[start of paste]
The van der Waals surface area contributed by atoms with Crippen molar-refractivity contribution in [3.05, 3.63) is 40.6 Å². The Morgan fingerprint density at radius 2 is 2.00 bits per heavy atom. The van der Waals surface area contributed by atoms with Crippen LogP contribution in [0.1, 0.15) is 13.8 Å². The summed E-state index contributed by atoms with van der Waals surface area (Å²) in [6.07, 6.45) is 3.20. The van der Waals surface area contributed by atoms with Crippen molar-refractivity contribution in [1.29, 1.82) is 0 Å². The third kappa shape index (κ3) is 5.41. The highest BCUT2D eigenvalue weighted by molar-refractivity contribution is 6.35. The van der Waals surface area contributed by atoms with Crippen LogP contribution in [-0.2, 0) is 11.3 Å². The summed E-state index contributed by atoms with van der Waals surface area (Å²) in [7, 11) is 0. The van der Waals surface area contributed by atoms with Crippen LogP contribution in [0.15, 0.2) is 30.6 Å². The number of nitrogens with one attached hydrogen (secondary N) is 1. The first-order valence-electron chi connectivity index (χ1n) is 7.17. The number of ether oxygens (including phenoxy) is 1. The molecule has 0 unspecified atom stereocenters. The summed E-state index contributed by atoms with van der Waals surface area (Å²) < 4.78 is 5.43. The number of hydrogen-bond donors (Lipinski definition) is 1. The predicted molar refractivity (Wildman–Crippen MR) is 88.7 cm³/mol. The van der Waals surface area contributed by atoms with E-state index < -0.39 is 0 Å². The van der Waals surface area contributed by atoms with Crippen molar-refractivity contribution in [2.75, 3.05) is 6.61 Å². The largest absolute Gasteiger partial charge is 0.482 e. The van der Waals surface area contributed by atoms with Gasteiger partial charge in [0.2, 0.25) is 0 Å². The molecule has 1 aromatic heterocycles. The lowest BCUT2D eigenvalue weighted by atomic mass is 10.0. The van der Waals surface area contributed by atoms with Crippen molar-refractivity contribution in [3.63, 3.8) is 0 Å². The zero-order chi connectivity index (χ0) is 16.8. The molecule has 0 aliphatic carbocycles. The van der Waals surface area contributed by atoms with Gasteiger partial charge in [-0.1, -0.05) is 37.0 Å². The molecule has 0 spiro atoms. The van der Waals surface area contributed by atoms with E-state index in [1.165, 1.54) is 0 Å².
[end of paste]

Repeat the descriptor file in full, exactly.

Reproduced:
The van der Waals surface area contributed by atoms with Crippen molar-refractivity contribution in [3.05, 3.63) is 40.6 Å². The Morgan fingerprint density at radius 2 is 2.00 bits per heavy atom. The van der Waals surface area contributed by atoms with Crippen LogP contribution in [0.1, 0.15) is 13.8 Å². The summed E-state index contributed by atoms with van der Waals surface area (Å²) in [6.07, 6.45) is 3.20. The van der Waals surface area contributed by atoms with Crippen molar-refractivity contribution in [1.29, 1.82) is 0 Å². The third kappa shape index (κ3) is 5.41. The highest BCUT2D eigenvalue weighted by molar-refractivity contribution is 6.35. The van der Waals surface area contributed by atoms with Crippen LogP contribution in [-0.2, 0) is 11.3 Å². The summed E-state index contributed by atoms with van der Waals surface area (Å²) in [7, 11) is 0. The van der Waals surface area contributed by atoms with Crippen LogP contribution in [0.15, 0.2) is 30.6 Å². The number of nitrogens with one attached hydrogen (secondary N) is 1. The first-order valence-electron chi connectivity index (χ1n) is 7.17. The number of ether oxygens (including phenoxy) is 1. The molecule has 0 unspecified atom stereocenters. The summed E-state index contributed by atoms with van der Waals surface area (Å²) < 4.78 is 5.43. The number of hydrogen-bond donors (Lipinski definition) is 1. The predicted molar refractivity (Wildman–Crippen MR) is 88.7 cm³/mol. The van der Waals surface area contributed by atoms with E-state index < -0.39 is 0 Å². The van der Waals surface area contributed by atoms with Crippen molar-refractivity contribution in [2.75, 3.05) is 6.61 Å². The largest absolute Gasteiger partial charge is 0.482 e. The van der Waals surface area contributed by atoms with Gasteiger partial charge in [0.2, 0.25) is 0 Å². The molecule has 1 aromatic heterocycles. The lowest BCUT2D eigenvalue weighted by atomic mass is 10.0. The van der Waals surface area contributed by atoms with Crippen molar-refractivity contribution in [3.63, 3.8) is 0 Å². The zero-order chi connectivity index (χ0) is 16.8. The molecule has 0 aliphatic carbocycles. The van der Waals surface area contributed by atoms with Gasteiger partial charge in [-0.1, -0.05) is 37.0 Å². The molecule has 0 spiro atoms. The van der Waals surface area contributed by atoms with E-state index in [1.165, 1.54) is 0 Å².